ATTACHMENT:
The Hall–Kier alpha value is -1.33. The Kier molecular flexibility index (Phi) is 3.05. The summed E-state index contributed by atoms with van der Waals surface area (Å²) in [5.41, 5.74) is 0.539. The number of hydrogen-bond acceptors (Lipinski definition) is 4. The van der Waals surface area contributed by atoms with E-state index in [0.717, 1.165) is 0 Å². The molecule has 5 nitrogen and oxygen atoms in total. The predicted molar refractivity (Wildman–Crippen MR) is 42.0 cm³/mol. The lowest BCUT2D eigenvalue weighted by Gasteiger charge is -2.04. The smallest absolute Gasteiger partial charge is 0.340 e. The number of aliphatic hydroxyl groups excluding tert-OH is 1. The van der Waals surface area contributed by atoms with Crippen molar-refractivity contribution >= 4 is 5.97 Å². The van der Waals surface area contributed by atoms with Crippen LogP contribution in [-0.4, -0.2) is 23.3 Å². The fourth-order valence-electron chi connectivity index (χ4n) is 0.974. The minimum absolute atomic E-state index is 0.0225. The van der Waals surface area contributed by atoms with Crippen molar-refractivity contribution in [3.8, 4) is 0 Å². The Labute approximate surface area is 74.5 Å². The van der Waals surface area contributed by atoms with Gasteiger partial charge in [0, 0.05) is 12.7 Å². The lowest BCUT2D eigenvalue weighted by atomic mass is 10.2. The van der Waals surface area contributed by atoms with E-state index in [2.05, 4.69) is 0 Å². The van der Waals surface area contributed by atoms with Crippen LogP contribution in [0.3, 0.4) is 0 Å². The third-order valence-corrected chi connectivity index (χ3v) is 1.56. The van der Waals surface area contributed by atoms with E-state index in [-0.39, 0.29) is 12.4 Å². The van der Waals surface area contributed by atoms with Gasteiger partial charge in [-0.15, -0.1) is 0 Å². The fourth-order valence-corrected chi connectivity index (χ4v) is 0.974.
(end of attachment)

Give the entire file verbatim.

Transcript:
The Hall–Kier alpha value is -1.33. The Kier molecular flexibility index (Phi) is 3.05. The summed E-state index contributed by atoms with van der Waals surface area (Å²) in [5.41, 5.74) is 0.539. The number of hydrogen-bond acceptors (Lipinski definition) is 4. The van der Waals surface area contributed by atoms with E-state index in [0.717, 1.165) is 0 Å². The molecule has 5 nitrogen and oxygen atoms in total. The predicted molar refractivity (Wildman–Crippen MR) is 42.0 cm³/mol. The lowest BCUT2D eigenvalue weighted by Gasteiger charge is -2.04. The smallest absolute Gasteiger partial charge is 0.340 e. The number of aliphatic hydroxyl groups excluding tert-OH is 1. The van der Waals surface area contributed by atoms with Crippen molar-refractivity contribution >= 4 is 5.97 Å². The van der Waals surface area contributed by atoms with Crippen LogP contribution in [-0.4, -0.2) is 23.3 Å². The fourth-order valence-electron chi connectivity index (χ4n) is 0.974. The minimum absolute atomic E-state index is 0.0225. The van der Waals surface area contributed by atoms with Crippen molar-refractivity contribution in [3.8, 4) is 0 Å². The Labute approximate surface area is 74.5 Å². The van der Waals surface area contributed by atoms with Gasteiger partial charge in [0, 0.05) is 12.7 Å². The lowest BCUT2D eigenvalue weighted by atomic mass is 10.2. The van der Waals surface area contributed by atoms with E-state index in [2.05, 4.69) is 0 Å². The van der Waals surface area contributed by atoms with Crippen LogP contribution in [0.3, 0.4) is 0 Å². The third-order valence-corrected chi connectivity index (χ3v) is 1.56. The van der Waals surface area contributed by atoms with E-state index in [-0.39, 0.29) is 12.4 Å². The van der Waals surface area contributed by atoms with Gasteiger partial charge in [-0.15, -0.1) is 0 Å². The fourth-order valence-corrected chi connectivity index (χ4v) is 0.974.